Published by Karma Books, New York. Text by Robert Slifkin, Media Farzin, Fereshteh Daftari, Biddle Duke. Conversation with Hadi Fallahpisheh, Tahereh Fallahzadeh.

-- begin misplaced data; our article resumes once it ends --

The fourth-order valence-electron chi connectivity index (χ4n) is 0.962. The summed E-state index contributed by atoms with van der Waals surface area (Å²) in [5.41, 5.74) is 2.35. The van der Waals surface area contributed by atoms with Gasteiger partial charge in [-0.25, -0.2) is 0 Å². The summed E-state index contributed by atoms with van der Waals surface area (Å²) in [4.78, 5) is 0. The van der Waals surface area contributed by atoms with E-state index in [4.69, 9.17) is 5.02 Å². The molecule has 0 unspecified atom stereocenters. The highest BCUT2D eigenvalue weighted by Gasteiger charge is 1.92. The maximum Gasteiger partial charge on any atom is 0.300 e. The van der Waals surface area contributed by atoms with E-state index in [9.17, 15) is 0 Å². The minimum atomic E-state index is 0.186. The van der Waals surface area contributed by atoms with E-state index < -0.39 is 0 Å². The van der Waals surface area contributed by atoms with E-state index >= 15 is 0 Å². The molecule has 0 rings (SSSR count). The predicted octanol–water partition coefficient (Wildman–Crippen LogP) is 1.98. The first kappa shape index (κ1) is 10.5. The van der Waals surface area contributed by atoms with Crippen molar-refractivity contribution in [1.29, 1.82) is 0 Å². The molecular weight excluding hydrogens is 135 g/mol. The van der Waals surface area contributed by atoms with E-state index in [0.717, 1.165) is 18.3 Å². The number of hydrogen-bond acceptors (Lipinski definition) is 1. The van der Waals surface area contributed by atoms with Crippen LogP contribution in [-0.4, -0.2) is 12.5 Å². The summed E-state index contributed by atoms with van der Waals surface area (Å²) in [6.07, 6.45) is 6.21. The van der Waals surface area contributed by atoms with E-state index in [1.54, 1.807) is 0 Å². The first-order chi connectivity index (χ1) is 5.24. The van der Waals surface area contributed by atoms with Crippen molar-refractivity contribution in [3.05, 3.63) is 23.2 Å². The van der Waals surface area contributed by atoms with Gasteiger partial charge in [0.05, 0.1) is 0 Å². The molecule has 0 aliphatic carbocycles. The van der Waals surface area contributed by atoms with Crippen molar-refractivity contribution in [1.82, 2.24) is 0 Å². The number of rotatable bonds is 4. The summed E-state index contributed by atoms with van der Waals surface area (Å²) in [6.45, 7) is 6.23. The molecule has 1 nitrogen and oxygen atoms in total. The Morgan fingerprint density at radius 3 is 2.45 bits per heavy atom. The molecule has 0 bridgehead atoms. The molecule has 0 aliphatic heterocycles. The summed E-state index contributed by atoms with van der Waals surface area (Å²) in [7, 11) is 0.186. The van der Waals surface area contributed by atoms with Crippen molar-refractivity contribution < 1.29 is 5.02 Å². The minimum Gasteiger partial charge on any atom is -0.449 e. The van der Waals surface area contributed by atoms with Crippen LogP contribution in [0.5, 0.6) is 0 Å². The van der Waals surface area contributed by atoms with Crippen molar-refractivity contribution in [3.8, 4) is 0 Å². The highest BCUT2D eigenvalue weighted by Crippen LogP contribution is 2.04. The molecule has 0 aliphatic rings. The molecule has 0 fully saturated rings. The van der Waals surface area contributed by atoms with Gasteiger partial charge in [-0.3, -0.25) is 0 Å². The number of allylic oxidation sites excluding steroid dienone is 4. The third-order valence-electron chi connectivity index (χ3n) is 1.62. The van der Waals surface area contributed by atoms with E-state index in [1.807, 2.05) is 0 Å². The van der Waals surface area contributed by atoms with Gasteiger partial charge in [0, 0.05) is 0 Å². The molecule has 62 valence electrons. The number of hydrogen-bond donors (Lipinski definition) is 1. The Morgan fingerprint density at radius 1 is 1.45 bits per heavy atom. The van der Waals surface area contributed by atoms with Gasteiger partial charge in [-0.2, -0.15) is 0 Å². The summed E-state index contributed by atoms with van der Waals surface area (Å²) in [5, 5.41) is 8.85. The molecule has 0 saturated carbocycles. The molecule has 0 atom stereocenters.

With decadent colors, loose brushstrokes and heavy-handed impasto, the paintings of the Iranian American artist Manoucher Yektai (1921–2019) fuse Eastern and Western traditions, synthesizing a unique blend of abstraction and figuration that owes as much to Franz Kline as it does to Cézanne and the poetry of Rumi. Influenced by his early life in Iran and his visits to Paris, and by the New York School, Yektai is recognized as one of the few Abstract Expressionists who also continued working in the still-life genre. An accomplished poet, he approached the act of painting with the melodic sensibility of his own free-verse poems. This fully illustrated monograph, featuring essays by Robert Slifkin, Fereshteh Daftari, Media Farzin and Biddle Duke, as well as a conversation between Hadi Fallahpisheh and Tahereh Fallahzadeh, charts the artist's output over the course of the late 1950s to the early 2000s, spotlighting his novel consideration of form, color and space.